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Losing the Lingo: How Better Healthcare Communication Can Improve Patient Outcomes

As technology has improved and more electronic health record data has been collected, researchers have come to better understand one key predictor of patient health outcomes – health literacy. Health literacy is an emerging field of study defined as a patient’s ability to assess and comprehend health information and services to make informed decisions.

Poor health literacy can affect how a person reads medical labels on pill bottles and takes medications, how they interact with a doctor, or how they react to other health-related challenges. According to the U.S. Department of Health & Human Services, more than 77 million adults in the United States have basic or worse health literacy skills.

Low health literacy can lead to unnecessary hospital readmission, medication errors, rising healthcare costs and diminished patient satisfaction.

The Effects of Culture on Health Literacy

A diverse population – encompassing language and cultural backgrounds – presents potential challenges for nurses and healthcare organizations aiming to improve health literacy. While a patient who does not speak English being treated in the U.S. can face obstacles, cultural barriers might also influence health literacy.

Before patients enter a healthcare facility, their cultural context has informed the way they think about their health, and the way they discuss it. Culture can impede health literacy by building barriers or fostering misunderstanding as patients and healthcare providers communicate.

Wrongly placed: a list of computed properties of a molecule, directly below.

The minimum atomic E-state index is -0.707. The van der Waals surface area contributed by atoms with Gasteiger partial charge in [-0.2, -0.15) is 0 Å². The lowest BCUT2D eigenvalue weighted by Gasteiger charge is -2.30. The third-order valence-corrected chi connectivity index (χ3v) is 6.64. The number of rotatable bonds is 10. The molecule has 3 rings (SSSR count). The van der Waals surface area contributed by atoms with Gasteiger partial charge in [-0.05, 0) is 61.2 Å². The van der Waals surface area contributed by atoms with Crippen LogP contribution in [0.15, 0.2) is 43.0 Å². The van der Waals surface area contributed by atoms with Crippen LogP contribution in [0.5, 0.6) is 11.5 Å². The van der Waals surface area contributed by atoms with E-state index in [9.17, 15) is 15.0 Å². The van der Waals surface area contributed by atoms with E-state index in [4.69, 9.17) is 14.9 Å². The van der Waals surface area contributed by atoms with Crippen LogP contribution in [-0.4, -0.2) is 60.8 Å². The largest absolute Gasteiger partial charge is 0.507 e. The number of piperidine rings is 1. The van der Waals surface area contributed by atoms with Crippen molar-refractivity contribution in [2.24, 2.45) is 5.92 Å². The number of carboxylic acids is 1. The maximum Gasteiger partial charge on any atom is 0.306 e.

Although many healthcare organizations offer translators to mitigate culture’s potential effect on health literacy, navigating health conversations can pose challenges even in the patient’s native language. Healthcare is rife with jargon and often requires context, which might not translate well even with the help of an interpreter.

The Impact of Poor Health Literacy

In its 2015 Survey of Health Insurance Marketplace Assister Programs and Brokers, the Kaiser Family Foundation reported three out of every four healthcare consumers sought help because they didn’t understand the Affordable Care Act – or their own health insurance.

This uncertainty suggests that navigating the web of insurance and healthcare language has become so complex that most Americans are no longer equipped with the knowledge to do so. Health literacy challenges might cause a population to have less preventive care, lowering quality of life and increasing medical expenses.

At an individual level, poor health literacy often means poor quality of health. About 23% of the sick population measured a poor health literacy compared to 16% among the healthy, according to a research paper in the Geriatric Nursing Journal titled “The Impact of Inadequate Health Literacy on Patient Satisfaction, Healthcare Utilization, and Expenditures Among Older Adults.” With low health literacy, people with chronic conditions struggle to understand their illness and manage it.